Hall’s “Cities of Tomorrow” is reminding me just how prevalent the fear of class action was on the development of planning in the late 19th century. The characterization of the industrial poor as desperate wretches certainly provided the impetus for state and philanthropic action, yet it also seems to have led to a more imminent fear of the lower classes. As Hall explains, this was almost certainly spurred on by a growing class consciousness, direct action by labor unions, and the rapid spread of socialist and worker’s parties throughout Europe in the 1880’s and 90’s.
After completing this chapter, I’d like to revisit this same topic from a modern vantage point. The mass action and popular agitation that has come along with the rekindling of the civil rights movement and growing perception of wage inequality will help to form the planning priorities for the next several decades. The State, corporate, and philanthropic response is underway, though in fits and starts. Next week I’d like to evaluate where popular action might drive planning in the near future.
After a full year’s separation from planning school, I’ve decided to revisit some of the standard literature that formed the basis of my early, non-blog/pop-planning education. I figure with some professional experience under my belt I’ll be able to approach these things with a more critical eye, see what works and what doesn’t (at least from my limited personal experience), and wring a bit more academic enjoyment out of something that doesn’t come attached to an assignment. Working in the field, it is remarkably easy to fall out of academic practice. You lose sight of the things that got you interested in planning in the first place, overshadowed by the standard struggles of the workday.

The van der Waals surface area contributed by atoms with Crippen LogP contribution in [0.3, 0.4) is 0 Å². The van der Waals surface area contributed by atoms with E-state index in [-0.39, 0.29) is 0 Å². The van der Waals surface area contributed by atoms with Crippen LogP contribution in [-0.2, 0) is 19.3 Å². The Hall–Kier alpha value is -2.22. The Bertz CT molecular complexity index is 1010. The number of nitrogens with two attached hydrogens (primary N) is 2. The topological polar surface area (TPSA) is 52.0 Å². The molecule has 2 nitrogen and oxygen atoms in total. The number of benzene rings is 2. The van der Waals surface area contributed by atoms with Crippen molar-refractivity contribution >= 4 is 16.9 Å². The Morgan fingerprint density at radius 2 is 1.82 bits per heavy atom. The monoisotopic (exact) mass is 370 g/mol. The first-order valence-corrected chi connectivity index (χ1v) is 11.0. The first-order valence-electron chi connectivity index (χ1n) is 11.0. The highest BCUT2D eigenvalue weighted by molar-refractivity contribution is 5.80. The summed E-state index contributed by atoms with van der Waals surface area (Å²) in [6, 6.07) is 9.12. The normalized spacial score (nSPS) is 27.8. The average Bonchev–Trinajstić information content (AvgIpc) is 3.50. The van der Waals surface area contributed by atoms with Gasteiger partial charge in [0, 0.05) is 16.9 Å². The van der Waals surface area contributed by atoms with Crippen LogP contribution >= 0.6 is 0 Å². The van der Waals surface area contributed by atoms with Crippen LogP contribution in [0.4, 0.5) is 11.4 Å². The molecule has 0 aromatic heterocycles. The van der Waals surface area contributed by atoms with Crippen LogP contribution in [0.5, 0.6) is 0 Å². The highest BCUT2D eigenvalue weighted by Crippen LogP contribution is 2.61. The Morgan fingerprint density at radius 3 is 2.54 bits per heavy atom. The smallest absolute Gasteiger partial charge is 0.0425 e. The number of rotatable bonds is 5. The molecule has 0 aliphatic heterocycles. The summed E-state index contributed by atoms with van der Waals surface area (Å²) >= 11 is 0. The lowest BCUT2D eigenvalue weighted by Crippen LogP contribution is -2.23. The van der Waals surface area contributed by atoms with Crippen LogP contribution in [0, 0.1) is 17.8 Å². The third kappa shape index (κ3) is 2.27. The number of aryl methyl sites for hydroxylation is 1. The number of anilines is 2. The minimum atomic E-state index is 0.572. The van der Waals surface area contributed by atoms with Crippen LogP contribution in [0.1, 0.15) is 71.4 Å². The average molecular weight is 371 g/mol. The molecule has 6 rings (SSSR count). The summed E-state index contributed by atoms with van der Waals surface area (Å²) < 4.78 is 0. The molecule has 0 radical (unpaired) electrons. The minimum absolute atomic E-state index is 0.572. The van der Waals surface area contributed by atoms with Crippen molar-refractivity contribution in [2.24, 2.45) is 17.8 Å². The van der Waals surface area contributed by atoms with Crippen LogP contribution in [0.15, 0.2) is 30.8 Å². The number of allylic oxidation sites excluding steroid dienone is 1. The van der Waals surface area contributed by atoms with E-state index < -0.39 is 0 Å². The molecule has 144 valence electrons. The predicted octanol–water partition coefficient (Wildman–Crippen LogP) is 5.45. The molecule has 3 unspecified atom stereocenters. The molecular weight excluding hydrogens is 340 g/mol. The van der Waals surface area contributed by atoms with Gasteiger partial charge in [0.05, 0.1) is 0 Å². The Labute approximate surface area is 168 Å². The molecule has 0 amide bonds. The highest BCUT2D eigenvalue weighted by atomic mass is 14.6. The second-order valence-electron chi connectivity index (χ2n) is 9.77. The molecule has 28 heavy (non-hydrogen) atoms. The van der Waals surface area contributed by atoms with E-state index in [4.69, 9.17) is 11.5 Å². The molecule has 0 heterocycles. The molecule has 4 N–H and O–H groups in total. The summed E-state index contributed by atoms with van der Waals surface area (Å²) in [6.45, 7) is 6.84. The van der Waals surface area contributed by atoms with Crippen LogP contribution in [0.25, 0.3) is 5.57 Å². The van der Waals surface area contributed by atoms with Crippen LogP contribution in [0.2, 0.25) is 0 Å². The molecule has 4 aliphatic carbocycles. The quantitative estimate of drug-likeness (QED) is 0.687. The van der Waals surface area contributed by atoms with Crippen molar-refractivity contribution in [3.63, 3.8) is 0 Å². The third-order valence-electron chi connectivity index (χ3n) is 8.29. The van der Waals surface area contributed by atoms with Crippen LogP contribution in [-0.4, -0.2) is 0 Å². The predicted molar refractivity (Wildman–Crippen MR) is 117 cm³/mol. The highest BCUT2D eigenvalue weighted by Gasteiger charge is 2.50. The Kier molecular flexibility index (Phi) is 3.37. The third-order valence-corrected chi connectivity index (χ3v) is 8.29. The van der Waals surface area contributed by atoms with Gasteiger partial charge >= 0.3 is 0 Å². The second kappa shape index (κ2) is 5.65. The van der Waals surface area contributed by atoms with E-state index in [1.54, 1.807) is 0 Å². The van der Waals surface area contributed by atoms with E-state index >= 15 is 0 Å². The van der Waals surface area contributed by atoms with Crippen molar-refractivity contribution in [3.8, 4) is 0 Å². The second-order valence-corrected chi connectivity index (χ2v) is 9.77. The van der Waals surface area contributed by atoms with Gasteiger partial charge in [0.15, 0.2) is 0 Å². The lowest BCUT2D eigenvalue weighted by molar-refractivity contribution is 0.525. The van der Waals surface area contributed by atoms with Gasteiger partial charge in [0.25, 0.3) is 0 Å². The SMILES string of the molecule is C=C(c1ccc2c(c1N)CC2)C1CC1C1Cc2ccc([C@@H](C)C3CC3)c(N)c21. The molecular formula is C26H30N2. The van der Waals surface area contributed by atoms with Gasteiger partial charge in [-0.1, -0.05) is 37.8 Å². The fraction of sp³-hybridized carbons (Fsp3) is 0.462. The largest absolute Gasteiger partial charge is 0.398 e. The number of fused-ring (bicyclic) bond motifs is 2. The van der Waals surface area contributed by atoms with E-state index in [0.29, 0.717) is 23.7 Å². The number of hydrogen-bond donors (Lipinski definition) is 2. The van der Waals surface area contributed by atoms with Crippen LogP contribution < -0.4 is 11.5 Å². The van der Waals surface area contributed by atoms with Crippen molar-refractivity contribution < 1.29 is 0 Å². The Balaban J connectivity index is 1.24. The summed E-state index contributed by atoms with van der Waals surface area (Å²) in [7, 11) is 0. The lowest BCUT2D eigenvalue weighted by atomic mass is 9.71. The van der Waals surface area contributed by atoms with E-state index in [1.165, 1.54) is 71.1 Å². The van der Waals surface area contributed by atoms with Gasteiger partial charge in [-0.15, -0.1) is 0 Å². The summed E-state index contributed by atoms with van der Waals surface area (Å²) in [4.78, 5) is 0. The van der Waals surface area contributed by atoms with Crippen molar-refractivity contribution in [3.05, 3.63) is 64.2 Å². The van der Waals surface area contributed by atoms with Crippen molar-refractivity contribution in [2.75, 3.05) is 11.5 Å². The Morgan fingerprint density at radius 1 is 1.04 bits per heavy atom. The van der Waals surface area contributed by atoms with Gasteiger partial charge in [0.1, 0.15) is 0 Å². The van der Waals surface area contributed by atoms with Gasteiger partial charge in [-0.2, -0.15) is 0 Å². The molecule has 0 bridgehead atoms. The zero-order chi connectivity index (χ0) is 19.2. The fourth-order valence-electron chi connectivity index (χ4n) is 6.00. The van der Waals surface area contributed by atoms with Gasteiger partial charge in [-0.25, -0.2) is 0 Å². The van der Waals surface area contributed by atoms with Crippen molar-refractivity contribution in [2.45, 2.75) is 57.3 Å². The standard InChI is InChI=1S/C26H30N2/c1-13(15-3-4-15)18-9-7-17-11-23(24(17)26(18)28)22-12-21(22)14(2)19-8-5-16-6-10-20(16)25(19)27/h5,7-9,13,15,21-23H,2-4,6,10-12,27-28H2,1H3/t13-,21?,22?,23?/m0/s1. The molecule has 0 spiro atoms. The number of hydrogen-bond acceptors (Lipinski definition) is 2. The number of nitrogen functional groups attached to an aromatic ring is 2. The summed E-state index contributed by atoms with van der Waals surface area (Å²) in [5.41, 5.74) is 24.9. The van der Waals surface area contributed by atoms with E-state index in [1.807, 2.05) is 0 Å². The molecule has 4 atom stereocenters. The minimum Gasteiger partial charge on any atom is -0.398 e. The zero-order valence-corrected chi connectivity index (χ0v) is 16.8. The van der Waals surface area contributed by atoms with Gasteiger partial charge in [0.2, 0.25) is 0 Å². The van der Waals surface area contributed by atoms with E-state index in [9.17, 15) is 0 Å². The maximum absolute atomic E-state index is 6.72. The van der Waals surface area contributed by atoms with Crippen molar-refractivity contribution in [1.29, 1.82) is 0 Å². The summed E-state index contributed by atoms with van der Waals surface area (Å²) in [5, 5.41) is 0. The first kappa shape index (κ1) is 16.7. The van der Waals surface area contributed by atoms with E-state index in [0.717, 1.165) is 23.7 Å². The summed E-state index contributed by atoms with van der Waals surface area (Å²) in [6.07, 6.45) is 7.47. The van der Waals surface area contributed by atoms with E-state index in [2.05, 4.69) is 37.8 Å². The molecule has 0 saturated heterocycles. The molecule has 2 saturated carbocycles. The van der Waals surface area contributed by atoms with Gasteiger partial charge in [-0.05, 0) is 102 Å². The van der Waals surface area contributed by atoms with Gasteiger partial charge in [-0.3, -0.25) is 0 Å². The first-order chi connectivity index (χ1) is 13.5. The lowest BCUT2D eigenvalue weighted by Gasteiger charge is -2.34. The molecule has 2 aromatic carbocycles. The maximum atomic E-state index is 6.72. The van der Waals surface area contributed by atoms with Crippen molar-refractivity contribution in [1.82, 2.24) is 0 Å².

I’m starting with Peter Hall’s Cities of Tomorrow, which might be my first assigned reading as a student. I remember most of broad strokes. The colliding and diverging branches of theory spiraling into and out of bureaucratic practice, planning as problem solving giving way to new urban crises, the outsized character of Le Corbusier, and the emergence of modern global cities. A brief reading of the opening chapter reminds me of the complicated and twisting nature of new ideas in planning and how they come into and out of favor, how they are bastardized, coopted, rediscovered, or refounded. Hall specifically points out Howard’s Garden Cities as indicative of this phenomenon.
I recently found out about a city planning book club, which should be a good resource for future, non-syllabus-related lit. I’ll be following up with my thoughts on this and future readings weekly.
You’ve found the personal site of Joseph S. DeAngelis. I am a New York City-based planner currently working on neighborhood-based resiliency plans for coastal communities in Staten Island. This site will function as sort of a landing page, a repository for some of my projects and research, and a way for me to blog about some of my interests in the planning field.
For information on how to contact me, please refer to my About page. Original and contributory research can be found on the Projects page. Thanks for stopping by.